Timothy M. Block went straight from middle school to college at the State University of New York at Buffalo to study physics at age 14. After earning his doctorate at Princeton, he went on to focus on life sciences and after hearing about someone’s personal experience with hepatitis B, he founded the Hepatitis B Foundation (HBF) with his wife Joan, a registered nurse, in New Hope, Bucks County.
What was the biggest challenge in getting the Hepatitis B Foundation off the ground?
Gaining attention and support since most people did not know about hepatitis B nor understood the severity of this chronic liver disease.
How is the Hepatitis B Foundation growing?
Over the past 20 years the Hepatitis B Foundation has grown from a volunteer grassroots effort into the nation’s leading nonprofit research and disease advocacy organization with a combined research and outreach budget of almost $5 million and 40 employees. In addition, the HBF created the PA Biotechnology Center of Bucks County, in partnership with a local college, and has a formal academic partnership with Drexel University College of Medicine. Thus, the total budget and staff exceed $9 million with 100 employees. The PA Biotech Center has more than 270 people working on its site and more than 30 early-stage start-up biotech companies.
How many people are effected by hepatitis B?
There are 400 million people worldwide who suffer from chronic hepatitis B infection and 1 million die each year from this disease. Of this number, almost 2 million are Americans.
What resources did you take advantage of to grow the Hepatitis B Foundation?
We were fortunate to very early on obtain the support and participation of Dr. Baruch Blumberg, who won the Nobel Prize in Medicine for his discovery of the hepatitis B virus (and later the first vaccine against it). Dr. Blumberg not only provided credibility to our fledgling efforts, but he served as a valuable mentor and advisor for 20 years. We also had the support of our local community that provided both talent for our board of directors and donations to fund our mission.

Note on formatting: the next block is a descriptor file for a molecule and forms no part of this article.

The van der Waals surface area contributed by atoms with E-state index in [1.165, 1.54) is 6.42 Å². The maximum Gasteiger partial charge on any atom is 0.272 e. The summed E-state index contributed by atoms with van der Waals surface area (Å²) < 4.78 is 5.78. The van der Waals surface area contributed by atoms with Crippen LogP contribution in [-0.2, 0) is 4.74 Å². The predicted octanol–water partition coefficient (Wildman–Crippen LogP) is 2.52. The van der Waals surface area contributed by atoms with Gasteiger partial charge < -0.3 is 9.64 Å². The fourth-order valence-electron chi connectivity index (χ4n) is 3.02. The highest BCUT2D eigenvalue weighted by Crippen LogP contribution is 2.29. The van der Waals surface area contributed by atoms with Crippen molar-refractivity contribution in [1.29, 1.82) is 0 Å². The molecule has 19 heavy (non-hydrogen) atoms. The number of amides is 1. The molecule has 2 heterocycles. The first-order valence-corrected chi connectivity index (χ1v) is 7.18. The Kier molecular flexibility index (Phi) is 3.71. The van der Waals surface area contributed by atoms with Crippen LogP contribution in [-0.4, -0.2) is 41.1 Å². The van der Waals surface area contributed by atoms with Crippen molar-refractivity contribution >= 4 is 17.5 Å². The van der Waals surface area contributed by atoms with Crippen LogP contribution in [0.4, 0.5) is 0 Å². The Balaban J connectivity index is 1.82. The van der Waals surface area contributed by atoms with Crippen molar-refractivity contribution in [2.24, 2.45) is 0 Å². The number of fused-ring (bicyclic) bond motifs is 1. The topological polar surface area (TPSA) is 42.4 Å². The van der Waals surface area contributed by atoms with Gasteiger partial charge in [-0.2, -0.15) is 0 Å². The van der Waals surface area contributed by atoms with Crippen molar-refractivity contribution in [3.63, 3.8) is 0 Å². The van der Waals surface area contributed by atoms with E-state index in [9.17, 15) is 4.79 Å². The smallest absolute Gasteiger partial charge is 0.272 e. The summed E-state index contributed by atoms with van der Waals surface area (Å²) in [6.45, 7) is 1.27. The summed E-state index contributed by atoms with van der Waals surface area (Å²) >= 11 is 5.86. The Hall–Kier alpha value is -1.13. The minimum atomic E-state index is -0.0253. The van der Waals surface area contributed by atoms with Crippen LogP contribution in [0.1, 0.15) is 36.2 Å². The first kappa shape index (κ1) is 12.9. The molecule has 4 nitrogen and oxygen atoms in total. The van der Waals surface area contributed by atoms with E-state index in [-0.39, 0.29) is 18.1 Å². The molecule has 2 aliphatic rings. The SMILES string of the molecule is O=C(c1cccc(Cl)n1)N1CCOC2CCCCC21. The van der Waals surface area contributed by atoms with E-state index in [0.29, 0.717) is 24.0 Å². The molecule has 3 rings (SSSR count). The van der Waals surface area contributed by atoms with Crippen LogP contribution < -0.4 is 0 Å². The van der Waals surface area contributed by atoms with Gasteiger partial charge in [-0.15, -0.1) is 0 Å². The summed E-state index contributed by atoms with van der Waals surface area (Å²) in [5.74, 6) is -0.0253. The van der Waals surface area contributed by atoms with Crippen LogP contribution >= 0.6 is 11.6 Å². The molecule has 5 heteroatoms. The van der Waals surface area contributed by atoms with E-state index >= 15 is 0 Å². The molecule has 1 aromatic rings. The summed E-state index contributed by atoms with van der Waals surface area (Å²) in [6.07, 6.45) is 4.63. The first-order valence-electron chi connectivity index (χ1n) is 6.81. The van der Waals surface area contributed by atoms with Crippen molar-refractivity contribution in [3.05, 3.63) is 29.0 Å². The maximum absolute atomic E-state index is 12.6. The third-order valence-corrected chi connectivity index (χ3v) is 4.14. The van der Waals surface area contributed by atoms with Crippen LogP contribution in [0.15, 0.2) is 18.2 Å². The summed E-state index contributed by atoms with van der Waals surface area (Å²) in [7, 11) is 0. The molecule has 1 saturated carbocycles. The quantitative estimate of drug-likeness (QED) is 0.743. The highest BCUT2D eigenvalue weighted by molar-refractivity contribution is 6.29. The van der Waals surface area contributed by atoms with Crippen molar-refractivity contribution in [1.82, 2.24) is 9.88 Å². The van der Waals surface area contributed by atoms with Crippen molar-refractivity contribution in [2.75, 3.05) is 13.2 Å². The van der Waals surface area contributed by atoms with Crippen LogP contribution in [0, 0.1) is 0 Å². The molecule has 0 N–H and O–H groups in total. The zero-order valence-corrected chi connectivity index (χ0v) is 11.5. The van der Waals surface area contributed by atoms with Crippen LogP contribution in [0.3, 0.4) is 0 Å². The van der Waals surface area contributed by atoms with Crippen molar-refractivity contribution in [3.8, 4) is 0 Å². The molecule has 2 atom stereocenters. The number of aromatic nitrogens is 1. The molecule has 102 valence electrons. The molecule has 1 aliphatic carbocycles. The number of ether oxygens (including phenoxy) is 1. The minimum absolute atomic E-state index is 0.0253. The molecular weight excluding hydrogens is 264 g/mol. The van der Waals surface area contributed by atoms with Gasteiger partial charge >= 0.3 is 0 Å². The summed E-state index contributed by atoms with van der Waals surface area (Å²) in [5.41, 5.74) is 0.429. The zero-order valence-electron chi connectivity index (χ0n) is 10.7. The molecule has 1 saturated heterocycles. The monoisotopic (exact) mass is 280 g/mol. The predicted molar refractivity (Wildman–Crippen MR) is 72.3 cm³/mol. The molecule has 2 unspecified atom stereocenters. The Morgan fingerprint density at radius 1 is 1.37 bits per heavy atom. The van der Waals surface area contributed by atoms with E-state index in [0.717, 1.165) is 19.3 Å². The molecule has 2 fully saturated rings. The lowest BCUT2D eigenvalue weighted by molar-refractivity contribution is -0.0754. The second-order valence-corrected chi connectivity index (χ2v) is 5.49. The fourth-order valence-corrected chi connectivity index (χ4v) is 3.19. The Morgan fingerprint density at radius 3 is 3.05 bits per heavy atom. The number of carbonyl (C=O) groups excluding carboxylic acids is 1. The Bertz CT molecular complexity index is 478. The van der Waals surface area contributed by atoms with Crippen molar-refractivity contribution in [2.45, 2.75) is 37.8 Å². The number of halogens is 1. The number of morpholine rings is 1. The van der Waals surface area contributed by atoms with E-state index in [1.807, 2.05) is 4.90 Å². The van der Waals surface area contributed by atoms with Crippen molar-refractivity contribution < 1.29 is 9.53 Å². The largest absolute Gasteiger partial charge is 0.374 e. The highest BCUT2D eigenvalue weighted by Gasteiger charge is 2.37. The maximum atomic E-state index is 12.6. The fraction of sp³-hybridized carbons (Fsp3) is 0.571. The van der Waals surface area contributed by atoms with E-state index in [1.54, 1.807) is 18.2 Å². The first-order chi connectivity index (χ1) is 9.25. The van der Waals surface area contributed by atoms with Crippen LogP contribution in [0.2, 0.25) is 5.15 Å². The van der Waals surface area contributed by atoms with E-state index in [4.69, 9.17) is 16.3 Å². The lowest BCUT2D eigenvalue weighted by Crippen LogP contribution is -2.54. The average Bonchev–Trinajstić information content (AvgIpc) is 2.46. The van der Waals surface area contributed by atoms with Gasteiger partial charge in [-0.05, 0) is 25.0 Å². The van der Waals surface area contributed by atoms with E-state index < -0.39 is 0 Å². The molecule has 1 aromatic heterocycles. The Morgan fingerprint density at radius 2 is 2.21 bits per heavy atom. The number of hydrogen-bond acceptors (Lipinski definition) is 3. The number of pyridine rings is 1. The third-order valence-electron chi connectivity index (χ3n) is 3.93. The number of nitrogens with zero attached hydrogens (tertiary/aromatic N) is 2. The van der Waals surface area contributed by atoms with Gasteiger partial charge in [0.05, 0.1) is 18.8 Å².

What key partnerships in your region or state have helped the Hepatitis B Foundation grow?
The Foundation has a strong relationship with both the local Bucks County and Philadelphia Departments of Health. In addition, we are partners (and recipients of funding) with Ben Franklin Technology Partners of SE Pennsylvania, PA Department of Community Economic Development, and the PA Department of Health.
What advantages does being in Southeast PA hold for entrepreneurs?
This is an area rich in human resources. It’s all here! Scientists, entrepreneurs, business and legal professionals – all within a supportive investment community (of which we could use more!). Infrastructures such as the Pennsylvania Biotechnology Center (which the HBF created and manages), as well as other great centers (University City Sciences Center). We are in the nation’s center for pharmaceutical development, within 100 miles of 70 percent of the nation’s pharma industry. The number of research universities, proximity to Washington, DC and New York City are also very important advantages. Finally, not to be discounted is the very high quality of life in Southeast Pennsylvania.
Where does your region need to improve in terms of support for entrepreneurs?
As always, greater access to early stage funding, reinforcing coordination and access to business leadership.
How is the Hepatitis B Foundation different from other “find a cure” organizations?
The Foundation is unique in that we are both a nonprofit disease advocacy organization that also conducts its own cure research under one roof. We have leveraged our research talent and abilities to create the PA Biotechnology Center of Bucks County to attract entrepreneurs in the region to complement and advance our research mission.
What’s next for the Hepatitis B Foundation?
Our drug discovery program has several lead compounds in preclinical development that show exciting promise against hepatitis B and liver cancer. We have discovered biomarkers for the early detection of cirrhosis and liver cancer, which are the most serious consequences of chronic hepatitis B infection. As a result, there is a tremendous amount of commercial interest in our research discoveries.
— by Joe Petrucci
3805 Old Easton Road Doylestown, PA 18902